hospitals

Casa de Salud, a nonprofit clinic in Albuquerque, N.M., provides primary medical care, opioid addiction services and non-Western therapies, including acupuncture and reiki, to a largely low-income population.

And as with so many other health care institutions that serve as a safety net, this clinic's revenue — and its future — are threatened by the COVID-19 pandemic.

Updated at 9:00 a.m. ET

Michelle Sweeney could barely sleep. The nurse in Plymouth, Mass., had just learned she would be furloughed. She only had four hours the next day to call all of her patients.

"I was in a panic state. I was sick over it," Sweeney said. "Our patients are the frailest, sickest group."

Sweeney works for Atrius Health as a case manager for patients with chronic health conditions and those who have been discharged from the hospital or emergency room.

As hospitals were overrun by coronavirus patients in other parts of the world, the Army Corps of Engineers mobilized in the U.S., hiring private contractors to build emergency field hospitals around the country.

The endeavor cost more than $660 million, according to an NPR analysis of federal spending records.

But nearly four months into the pandemic, most of these facilities haven't treated a single patient.

AP Photo/Steve Helber

When drive-through COVID-19 testing was first offered in Broward County, one of the first was at Cleveland Clinic Florida in Weston. That was five weeks ago.

 

Carl Juste / Miami Herald

The Miami Beach Convention Center will soon become a temporary 450-bed field hospital for a potential surge of coronavirus patients.

Medical rationing is not something Americans are accustomed to, but COVID-19 may soon change that.

The specter of rationing is most imminent in New York City, where the virus is spreading rapidly and overwhelming hospitals with patients.

According to New York Gov. Andrew Cuomo, the state has 2,200 ventilators in its state stockpile. Current COVID-19 case projections suggest the state may not have enough of the machines, which help critically ill people breathe, as soon as next week.

Hundreds of hospitals across the U.S., including a number with sterling reputations for cutting-edge care, will be paid less by Medicare after the federal government pronounced that they had higher rates of infections and patient injuries than others.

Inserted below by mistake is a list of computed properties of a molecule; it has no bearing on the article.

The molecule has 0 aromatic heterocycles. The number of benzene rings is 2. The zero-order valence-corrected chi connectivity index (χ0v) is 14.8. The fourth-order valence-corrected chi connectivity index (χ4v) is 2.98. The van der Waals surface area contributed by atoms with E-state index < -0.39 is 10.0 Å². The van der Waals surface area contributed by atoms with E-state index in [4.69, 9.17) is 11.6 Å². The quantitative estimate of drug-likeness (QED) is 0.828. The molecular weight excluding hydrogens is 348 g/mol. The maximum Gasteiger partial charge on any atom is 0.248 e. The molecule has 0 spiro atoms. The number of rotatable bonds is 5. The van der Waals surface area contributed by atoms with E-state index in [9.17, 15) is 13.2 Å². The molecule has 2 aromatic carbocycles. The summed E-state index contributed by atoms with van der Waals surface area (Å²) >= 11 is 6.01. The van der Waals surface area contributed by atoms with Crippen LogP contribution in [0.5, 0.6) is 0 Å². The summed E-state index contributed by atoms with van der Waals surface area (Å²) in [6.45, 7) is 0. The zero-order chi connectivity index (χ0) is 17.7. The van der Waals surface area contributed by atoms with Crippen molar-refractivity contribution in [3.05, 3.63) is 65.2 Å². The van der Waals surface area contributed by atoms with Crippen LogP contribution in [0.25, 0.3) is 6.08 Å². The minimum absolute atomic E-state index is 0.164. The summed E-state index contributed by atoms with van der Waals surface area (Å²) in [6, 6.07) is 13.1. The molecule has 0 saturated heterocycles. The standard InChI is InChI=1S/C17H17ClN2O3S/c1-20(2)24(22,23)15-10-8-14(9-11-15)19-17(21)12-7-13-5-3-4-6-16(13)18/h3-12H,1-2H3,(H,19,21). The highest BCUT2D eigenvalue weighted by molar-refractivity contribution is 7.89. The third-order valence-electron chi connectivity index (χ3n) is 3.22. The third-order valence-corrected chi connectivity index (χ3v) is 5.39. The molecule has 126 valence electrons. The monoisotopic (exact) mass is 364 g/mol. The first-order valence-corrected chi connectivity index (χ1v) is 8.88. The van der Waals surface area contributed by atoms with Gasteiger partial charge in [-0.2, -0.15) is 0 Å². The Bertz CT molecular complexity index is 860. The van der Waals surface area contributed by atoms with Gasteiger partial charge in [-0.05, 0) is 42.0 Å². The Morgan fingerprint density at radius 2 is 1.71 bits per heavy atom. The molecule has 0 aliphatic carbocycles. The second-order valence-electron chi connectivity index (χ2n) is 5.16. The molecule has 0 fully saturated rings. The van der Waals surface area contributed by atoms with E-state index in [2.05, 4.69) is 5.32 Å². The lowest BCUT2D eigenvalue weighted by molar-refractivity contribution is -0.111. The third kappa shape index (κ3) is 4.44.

Sun Sentinel

After months of negotiation, Boca Raton Regional Hospital will begin accepting UnitedHealthcare insurance plans as of Dec. 1.

UnitedHealthcare members enrolled in employer-sponsored, individual, Medicare Advantage and Medicaid benefit plans will have network access to Boca Raton Regional Hospital, which was acquired by Baptist Health South Florida in July.

While thousands of cities and counties have banded together to sue opioid makers and distributors in a federal court, another group of plaintiffs has started to sue on their own: hospitals.

Victoria Gray slides open a closet door, pulls out a suitcase and starts packing piles of clothes.

"My goodness," says Gray. "Did I really bring all this?"

Gray, who has sickle cell disease, is the first patient with a genetic disorder whom doctors in the United States have tried to treat using the powerful gene-editing technique CRISPR.

For 24 years, Karen Bradley worked as a nurse at St. Clare's Hospital in Schenectady, N.Y. The pay wasn't great, she says, but it was a good hospital, the place where her father once worked as a pharmacist. Bradley thought that if she stayed she'd have a nice pension for retirement.

"I enjoyed what I did there and believed in the promises that were made about the pension," she says.

But a year ago, Bradley got a letter saying her pension was gone.

"Why is there nothing left? Who screwed up?" she wondered.

MIAMI HERALD

A new, permanent hospital building is being built in Marathon for Florida Keys residents.

The Fisherman's Community Hospital was flattened by Hurricane Irma just in September 2017. It's owned by Baptist Health South Florida. Ever since, the hospital has been operating out of tents, and then a year later, portable buildings.

nurses strike
Courtesy of Yajaira Roman and Gillian Edwards-Brown / WLRN

This post has been updated with additional information at 3:05 p.m. Friday, Sept. 20.

Nurses are on a one-day strike at two hospitals in Miami-Dade and Broward counties Friday. 

Registered nurses with a union called the National Nurses Organizing Committee started picketing 7 a.m. Friday and will continue for the next twelve hours. They're striking at Palmetto General Hospital in Hialeah and Florida Medical Center in Lauderdale Lakes. 

 

Leo A Daly / Courtesy

A Miami-based architect has made it his mission to design hospitals to be more resilient to seismic events and hurricanes. 

Eduardo Egea, from the firm Leo A Daly, has been designing hospitals for almost 25 years. After Hurricane Maria in Puerto Rico, Egea came up with the idea to design a hospital that could ultimately help in the aftermath of a hurricane by using drones to get supplies to patients quickly and easily. “Drones are going to be part of our day-to-day tools that we will use in the future,” he said on Sundial. 

The 50-something man with a shaved head and brown eyes was unresponsive when the paramedics wheeled him into the emergency room. His pockets were empty: He had no wallet, no cellphone and not a single scrap of paper that might reveal his identity to the nurses and doctors working to save his life. His body lacked any distinguishing scars or tattoos.

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